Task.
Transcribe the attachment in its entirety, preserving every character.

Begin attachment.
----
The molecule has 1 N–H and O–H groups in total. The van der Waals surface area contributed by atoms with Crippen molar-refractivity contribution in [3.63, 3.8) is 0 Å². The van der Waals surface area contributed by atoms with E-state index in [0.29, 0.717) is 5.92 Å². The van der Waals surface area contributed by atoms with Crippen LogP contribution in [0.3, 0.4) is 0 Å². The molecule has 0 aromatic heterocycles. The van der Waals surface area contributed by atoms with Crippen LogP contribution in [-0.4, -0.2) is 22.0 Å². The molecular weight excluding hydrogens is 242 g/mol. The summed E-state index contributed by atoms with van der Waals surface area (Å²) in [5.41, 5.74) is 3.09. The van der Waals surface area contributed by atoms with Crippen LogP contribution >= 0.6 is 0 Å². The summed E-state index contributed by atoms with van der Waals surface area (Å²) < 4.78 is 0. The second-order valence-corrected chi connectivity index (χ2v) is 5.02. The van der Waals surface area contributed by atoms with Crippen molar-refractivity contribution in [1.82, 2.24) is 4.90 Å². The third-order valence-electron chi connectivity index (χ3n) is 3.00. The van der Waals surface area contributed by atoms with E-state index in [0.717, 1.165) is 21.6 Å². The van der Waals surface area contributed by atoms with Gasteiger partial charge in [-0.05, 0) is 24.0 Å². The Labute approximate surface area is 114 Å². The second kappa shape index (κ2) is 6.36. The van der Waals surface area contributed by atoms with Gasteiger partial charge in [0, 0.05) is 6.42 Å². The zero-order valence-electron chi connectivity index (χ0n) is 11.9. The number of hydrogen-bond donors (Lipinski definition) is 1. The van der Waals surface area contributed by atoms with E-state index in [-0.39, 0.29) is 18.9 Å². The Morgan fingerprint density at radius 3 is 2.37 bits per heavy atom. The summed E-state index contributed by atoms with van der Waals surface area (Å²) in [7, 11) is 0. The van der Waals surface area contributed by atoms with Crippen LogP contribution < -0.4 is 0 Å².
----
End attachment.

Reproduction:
The molecule has 1 N–H and O–H groups in total. The van der Waals surface area contributed by atoms with Crippen molar-refractivity contribution in [3.63, 3.8) is 0 Å². The van der Waals surface area contributed by atoms with E-state index in [0.29, 0.717) is 5.92 Å². The van der Waals surface area contributed by atoms with Crippen LogP contribution in [0.3, 0.4) is 0 Å². The molecule has 0 aromatic heterocycles. The van der Waals surface area contributed by atoms with Crippen LogP contribution in [-0.4, -0.2) is 22.0 Å². The molecular weight excluding hydrogens is 242 g/mol. The summed E-state index contributed by atoms with van der Waals surface area (Å²) in [5.41, 5.74) is 3.09. The van der Waals surface area contributed by atoms with Crippen LogP contribution >= 0.6 is 0 Å². The summed E-state index contributed by atoms with van der Waals surface area (Å²) < 4.78 is 0. The second-order valence-corrected chi connectivity index (χ2v) is 5.02. The van der Waals surface area contributed by atoms with Crippen molar-refractivity contribution in [1.82, 2.24) is 4.90 Å². The third-order valence-electron chi connectivity index (χ3n) is 3.00. The van der Waals surface area contributed by atoms with E-state index in [0.717, 1.165) is 21.6 Å². The van der Waals surface area contributed by atoms with Gasteiger partial charge in [-0.05, 0) is 24.0 Å². The Labute approximate surface area is 114 Å². The second kappa shape index (κ2) is 6.36. The van der Waals surface area contributed by atoms with Gasteiger partial charge in [0, 0.05) is 6.42 Å². The zero-order valence-electron chi connectivity index (χ0n) is 11.9. The number of hydrogen-bond donors (Lipinski definition) is 1. The van der Waals surface area contributed by atoms with E-state index in [-0.39, 0.29) is 18.9 Å². The Morgan fingerprint density at radius 3 is 2.37 bits per heavy atom. The summed E-state index contributed by atoms with van der Waals surface area (Å²) in [7, 11) is 0. The van der Waals surface area contributed by atoms with Crippen LogP contribution < -0.4 is 0 Å².